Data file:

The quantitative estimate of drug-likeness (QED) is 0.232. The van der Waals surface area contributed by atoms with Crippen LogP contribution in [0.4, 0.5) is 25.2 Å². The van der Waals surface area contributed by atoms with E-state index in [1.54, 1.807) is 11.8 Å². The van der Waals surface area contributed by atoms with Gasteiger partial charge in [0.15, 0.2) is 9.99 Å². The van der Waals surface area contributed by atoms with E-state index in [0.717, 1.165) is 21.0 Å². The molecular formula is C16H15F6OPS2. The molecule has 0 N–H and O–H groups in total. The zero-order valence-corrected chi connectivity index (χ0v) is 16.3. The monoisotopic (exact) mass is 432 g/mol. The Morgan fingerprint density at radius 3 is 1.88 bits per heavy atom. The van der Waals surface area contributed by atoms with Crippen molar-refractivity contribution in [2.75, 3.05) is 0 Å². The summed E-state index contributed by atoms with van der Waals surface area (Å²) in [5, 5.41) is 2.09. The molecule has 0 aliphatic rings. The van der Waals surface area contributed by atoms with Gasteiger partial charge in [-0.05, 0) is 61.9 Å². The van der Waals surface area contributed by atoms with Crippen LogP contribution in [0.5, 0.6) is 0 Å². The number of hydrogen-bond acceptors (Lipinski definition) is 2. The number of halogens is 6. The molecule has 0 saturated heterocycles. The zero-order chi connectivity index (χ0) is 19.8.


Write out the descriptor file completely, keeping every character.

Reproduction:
The quantitative estimate of drug-likeness (QED) is 0.232. The van der Waals surface area contributed by atoms with Crippen LogP contribution in [0.4, 0.5) is 25.2 Å². The van der Waals surface area contributed by atoms with E-state index in [1.54, 1.807) is 11.8 Å². The van der Waals surface area contributed by atoms with Gasteiger partial charge in [0.15, 0.2) is 9.99 Å². The van der Waals surface area contributed by atoms with E-state index in [0.717, 1.165) is 21.0 Å². The molecular formula is C16H15F6OPS2. The molecule has 0 N–H and O–H groups in total. The zero-order valence-corrected chi connectivity index (χ0v) is 16.3. The monoisotopic (exact) mass is 432 g/mol. The Morgan fingerprint density at radius 3 is 1.88 bits per heavy atom. The van der Waals surface area contributed by atoms with Crippen molar-refractivity contribution in [2.75, 3.05) is 0 Å². The summed E-state index contributed by atoms with van der Waals surface area (Å²) in [5, 5.41) is 2.09. The molecule has 0 aliphatic rings. The van der Waals surface area contributed by atoms with Gasteiger partial charge in [-0.05, 0) is 61.9 Å². The van der Waals surface area contributed by atoms with Crippen LogP contribution in [0.5, 0.6) is 0 Å². The number of hydrogen-bond acceptors (Lipinski definition) is 2. The number of halogens is 6. The molecule has 0 saturated heterocycles. The zero-order chi connectivity index (χ0) is 19.8.